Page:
Misconceptions ‘hinder’ young people from pursuing data careers

68 per cent of UK students think key qualifications in maths or science are needed to work in data roles, according to new research from Experian.

The consumer credit reporting company said that misconceptions about qualification and skill conditions are stopping British adults in education from pursuing careers working with data.

The study, which which surveyed 2,000 UK adults (16+) in education, also found nearly three quarters – 72 per cent – think that you need specific data skills in order to apply for a data related job.

However, the report showed that despite misunderstandings about the qualifications needed, 53 per cent of respondents are still considering a career working with data.

A further 29 per cent said they would consider a role in data analysis, while 21 per cent revealed they would work in data science.

Men are considerably more likely to consider a career in a data-related field, with 60 per cent doing so compared to 48 per cent of women.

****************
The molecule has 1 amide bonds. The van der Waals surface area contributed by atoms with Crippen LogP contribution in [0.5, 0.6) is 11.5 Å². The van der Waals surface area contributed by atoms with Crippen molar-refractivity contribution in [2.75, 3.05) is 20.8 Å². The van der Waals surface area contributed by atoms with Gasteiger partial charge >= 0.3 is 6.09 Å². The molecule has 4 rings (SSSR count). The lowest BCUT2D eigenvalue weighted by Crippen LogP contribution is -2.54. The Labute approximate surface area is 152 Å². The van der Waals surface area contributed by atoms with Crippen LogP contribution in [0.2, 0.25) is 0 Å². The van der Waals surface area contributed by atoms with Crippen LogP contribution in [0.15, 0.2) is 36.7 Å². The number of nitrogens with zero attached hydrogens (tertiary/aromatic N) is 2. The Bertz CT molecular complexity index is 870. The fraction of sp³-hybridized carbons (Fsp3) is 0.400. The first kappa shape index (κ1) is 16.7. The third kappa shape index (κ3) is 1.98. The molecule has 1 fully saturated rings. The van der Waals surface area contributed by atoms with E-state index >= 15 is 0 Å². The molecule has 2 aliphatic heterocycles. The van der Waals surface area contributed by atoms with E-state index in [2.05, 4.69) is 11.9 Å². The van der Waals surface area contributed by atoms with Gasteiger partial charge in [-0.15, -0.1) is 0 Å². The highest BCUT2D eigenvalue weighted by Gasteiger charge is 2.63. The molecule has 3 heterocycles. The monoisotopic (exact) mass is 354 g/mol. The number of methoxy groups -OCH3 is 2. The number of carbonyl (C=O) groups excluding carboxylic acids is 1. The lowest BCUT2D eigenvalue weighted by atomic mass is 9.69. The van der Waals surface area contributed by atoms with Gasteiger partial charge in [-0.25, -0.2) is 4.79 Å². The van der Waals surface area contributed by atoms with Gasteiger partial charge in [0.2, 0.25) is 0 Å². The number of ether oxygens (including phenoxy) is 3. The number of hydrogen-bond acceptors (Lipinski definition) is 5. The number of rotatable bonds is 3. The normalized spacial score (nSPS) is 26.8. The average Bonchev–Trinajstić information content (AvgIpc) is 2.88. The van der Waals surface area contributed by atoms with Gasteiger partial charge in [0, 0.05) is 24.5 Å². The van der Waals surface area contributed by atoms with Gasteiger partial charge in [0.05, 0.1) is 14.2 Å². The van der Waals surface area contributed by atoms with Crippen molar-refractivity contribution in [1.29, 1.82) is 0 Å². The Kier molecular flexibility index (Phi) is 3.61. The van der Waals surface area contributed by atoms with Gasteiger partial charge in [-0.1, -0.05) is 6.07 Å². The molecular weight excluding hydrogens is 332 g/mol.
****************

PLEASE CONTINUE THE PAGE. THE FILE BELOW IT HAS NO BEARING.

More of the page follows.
The research follows a recent report published by the Department for Culture, Media, and Sport (DCMS) which revealed that there are up to 234,000 job roles requiring data skills currently vacant.

“The pandemic has shown the growing importance of data and the role it can play in overcoming some of societies biggest challenges,” said Jonathan Westley, chief data officer for Experian UK&I and EMEA. “The National Data Strategy is testament to this view, but achieving the Government’s ambitions will continue to be an uphill struggle if there’s not enough talent working in the data industry."

Westley warned that while a growing number of graduates considering a job in data is encouraging, more needs to be done to educate and create awareness around data roles with a "broader, more diverse range of students."

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